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Conditional tests branch the flow of execution of Linux Bash scripts according to the result of a logical expression. Double bracket conditional tests simplify the syntax considerably—but still have their own gotchas.

Single and Double Brackets

Bash provides the test command. This lets you test logical expressions. The expression will return an answer that indicates a true or false response. A true response is indicated by a return value of zero. Anything other than zero indicates false.

Chaining commands on the command line with the && operator uses this feature. Commands are only executed if the previous command completes successfully.

If the test is true, the word “Yes” will be printed.

test 15 -eq 15 && echo "Yes"
test 14 -eq 15 && echo "Yes"

Simple examples of the Bash test command

The single bracket conditional tests mimic the test command. They wrap the expression in brackets “[ ]” and operate just like the test command. In fact, they’re the same program, created from the same source code. The only operational difference is how the test version and the [ version handle help requests.

This is from the source code:

/* Recognize --help or --version, but only when invoked in the
"[" form, when the last argument is not "]". Use direct
parsing, rather than parse_long_options, to avoid accepting
abbreviations. POSIX allows "[ --help" and "[ --version" to
have the usual GNU behavior, but it requires "test --help"
and "test --version" to exit silently with status 0. */
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We can see the effect of this by asking test and [ for help and checking the response code sent to Bash.

test --help
echo $?
[ --help
echo $?

Using --help on test and [

Both test and [ are shell builtins, meaning they are baked right into Bash. But there’s also a standalone binary version of [ .

type test
type [
whereis [

Finding the different types of [ and test commands

By contrast, the double bracket conditional tests [[ and ]] are keywords. [[ and ]] also perform logical tests, but their syntax is different. Because they’re keywords, you can use some neat features that won’t work in the single bracket version.

The double bracket keywords are supported by Bash, but they’re not available in every other shell. For example, the Korn shell does support them, but the plain old shell, sh, doesn’t. All of our scripts start with the line:

#!/bin/bash

This ensures we’re calling the Bash shell to run the script.

RELATED: How to Create and Run Bash Shell Scripts on Windows 10

Builtins and Keywords

We can use the compgen program to list the builtins:

compgen -b | fmt -w 70
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Without piping the output through fmt we’d get a long list with each builtin on its own line. It’s more convenient in this instance to see the builtins grouped together into a paragraph.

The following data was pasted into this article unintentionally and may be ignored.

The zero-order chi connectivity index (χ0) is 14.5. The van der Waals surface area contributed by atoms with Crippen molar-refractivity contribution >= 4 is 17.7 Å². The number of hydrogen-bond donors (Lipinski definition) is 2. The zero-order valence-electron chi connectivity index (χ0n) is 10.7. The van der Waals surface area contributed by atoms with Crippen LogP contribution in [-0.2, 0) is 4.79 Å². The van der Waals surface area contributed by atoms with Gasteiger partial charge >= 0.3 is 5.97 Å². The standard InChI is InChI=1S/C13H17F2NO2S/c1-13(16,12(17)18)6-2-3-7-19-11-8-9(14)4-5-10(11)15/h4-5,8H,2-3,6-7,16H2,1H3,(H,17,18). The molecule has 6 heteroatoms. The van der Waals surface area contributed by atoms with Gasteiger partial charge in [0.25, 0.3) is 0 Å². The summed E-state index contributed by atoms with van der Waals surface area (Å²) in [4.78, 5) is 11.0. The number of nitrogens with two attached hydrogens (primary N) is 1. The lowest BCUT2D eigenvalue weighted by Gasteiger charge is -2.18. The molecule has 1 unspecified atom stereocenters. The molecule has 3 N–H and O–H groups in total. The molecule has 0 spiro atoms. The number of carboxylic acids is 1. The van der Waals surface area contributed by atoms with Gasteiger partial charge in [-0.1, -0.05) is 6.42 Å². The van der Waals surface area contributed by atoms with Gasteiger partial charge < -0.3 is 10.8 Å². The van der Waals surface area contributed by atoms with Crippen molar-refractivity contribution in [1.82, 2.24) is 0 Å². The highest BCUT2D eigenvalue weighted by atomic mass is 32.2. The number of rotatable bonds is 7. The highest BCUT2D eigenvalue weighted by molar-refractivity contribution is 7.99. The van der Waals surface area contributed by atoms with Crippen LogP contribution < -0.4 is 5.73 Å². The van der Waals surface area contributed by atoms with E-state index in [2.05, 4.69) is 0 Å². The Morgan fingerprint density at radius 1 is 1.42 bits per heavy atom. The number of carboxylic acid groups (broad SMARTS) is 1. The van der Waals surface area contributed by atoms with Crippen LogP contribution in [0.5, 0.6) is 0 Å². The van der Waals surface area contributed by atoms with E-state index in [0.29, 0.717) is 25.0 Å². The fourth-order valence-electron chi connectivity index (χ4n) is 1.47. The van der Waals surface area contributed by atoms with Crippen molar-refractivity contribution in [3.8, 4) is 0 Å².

Listing the Bash builtins

We can see test and [ in the list, but ] isn’t listed. The [ command looks for a closing ] to detect when it has reached the end of the expression, but ] is not a separate builtin. It’s just a signal we give to [ to indicate the end of the parameter list.

To see the keywords, we can use:

compgen -k | fmt -w 70

Listing the Bash keywords

The [[ and ]] keywords are both in the list, because [[ is a one keyword and ]] is another. They are a matched pair, just like if and fi , and case and esac .

When Bash is parsing a script—or a command line—and detects a keyword that has a matching, closing keyword it gathers everything that appears between them and applies whatever special treatment the keywords support.

With a builtin, what follows the builtin command is passed to it exactly like parameters to any other command-line program. This means special care has to be taken by the author of the script regarding such things as spaces in variable values.

Shell Globbing

Double bracket conditional tests can make use of shell globbing. This means the asterisk “*” will expand to mean “anything.”

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Type or copy the following text into an editor and save it to a file called “whelkie.sh.”

#!/bin/bash

stringvar="Whelkie Brookes"

if [[ "$stringvar" == *elk* ]];
then
  echo "Warning contains seafood"
else
  echo "Free from molluscs"
fi

To make the script executable we’ll need to use the chmod command with the -x (execute) option. You’ll need to do this to all of the scripts in this article if you want to try them out.